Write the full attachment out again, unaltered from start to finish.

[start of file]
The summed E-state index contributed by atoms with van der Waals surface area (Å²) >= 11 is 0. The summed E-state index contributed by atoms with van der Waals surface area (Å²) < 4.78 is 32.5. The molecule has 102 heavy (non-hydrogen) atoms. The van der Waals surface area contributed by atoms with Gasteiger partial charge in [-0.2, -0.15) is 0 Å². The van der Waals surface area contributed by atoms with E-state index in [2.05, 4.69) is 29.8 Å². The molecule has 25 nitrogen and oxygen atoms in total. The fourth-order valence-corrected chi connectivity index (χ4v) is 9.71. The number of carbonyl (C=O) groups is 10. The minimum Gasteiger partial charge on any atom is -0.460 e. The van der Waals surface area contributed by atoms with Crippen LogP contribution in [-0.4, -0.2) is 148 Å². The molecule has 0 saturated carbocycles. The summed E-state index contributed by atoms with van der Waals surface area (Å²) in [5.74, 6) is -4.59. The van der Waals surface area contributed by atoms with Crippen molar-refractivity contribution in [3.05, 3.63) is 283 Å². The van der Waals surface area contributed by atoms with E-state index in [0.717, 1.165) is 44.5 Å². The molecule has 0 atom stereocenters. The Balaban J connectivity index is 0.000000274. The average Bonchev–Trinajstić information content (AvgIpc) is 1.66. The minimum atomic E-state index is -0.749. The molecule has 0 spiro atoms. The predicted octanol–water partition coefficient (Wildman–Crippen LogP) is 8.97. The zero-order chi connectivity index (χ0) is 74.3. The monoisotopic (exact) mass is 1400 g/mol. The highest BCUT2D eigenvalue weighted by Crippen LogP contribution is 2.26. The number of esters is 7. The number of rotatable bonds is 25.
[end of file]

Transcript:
The summed E-state index contributed by atoms with van der Waals surface area (Å²) >= 11 is 0. The summed E-state index contributed by atoms with van der Waals surface area (Å²) < 4.78 is 32.5. The molecule has 102 heavy (non-hydrogen) atoms. The van der Waals surface area contributed by atoms with Gasteiger partial charge in [-0.2, -0.15) is 0 Å². The van der Waals surface area contributed by atoms with E-state index in [2.05, 4.69) is 29.8 Å². The molecule has 25 nitrogen and oxygen atoms in total. The fourth-order valence-corrected chi connectivity index (χ4v) is 9.71. The number of carbonyl (C=O) groups is 10. The minimum Gasteiger partial charge on any atom is -0.460 e. The van der Waals surface area contributed by atoms with Crippen LogP contribution in [-0.4, -0.2) is 148 Å². The molecule has 0 saturated carbocycles. The summed E-state index contributed by atoms with van der Waals surface area (Å²) in [5.74, 6) is -4.59. The van der Waals surface area contributed by atoms with Crippen molar-refractivity contribution in [3.05, 3.63) is 283 Å². The van der Waals surface area contributed by atoms with E-state index in [0.717, 1.165) is 44.5 Å². The molecule has 0 atom stereocenters. The Balaban J connectivity index is 0.000000274. The average Bonchev–Trinajstić information content (AvgIpc) is 1.66. The minimum atomic E-state index is -0.749. The molecule has 0 spiro atoms. The predicted octanol–water partition coefficient (Wildman–Crippen LogP) is 8.97. The zero-order chi connectivity index (χ0) is 74.3. The monoisotopic (exact) mass is 1400 g/mol. The highest BCUT2D eigenvalue weighted by Crippen LogP contribution is 2.26. The number of esters is 7. The number of rotatable bonds is 25.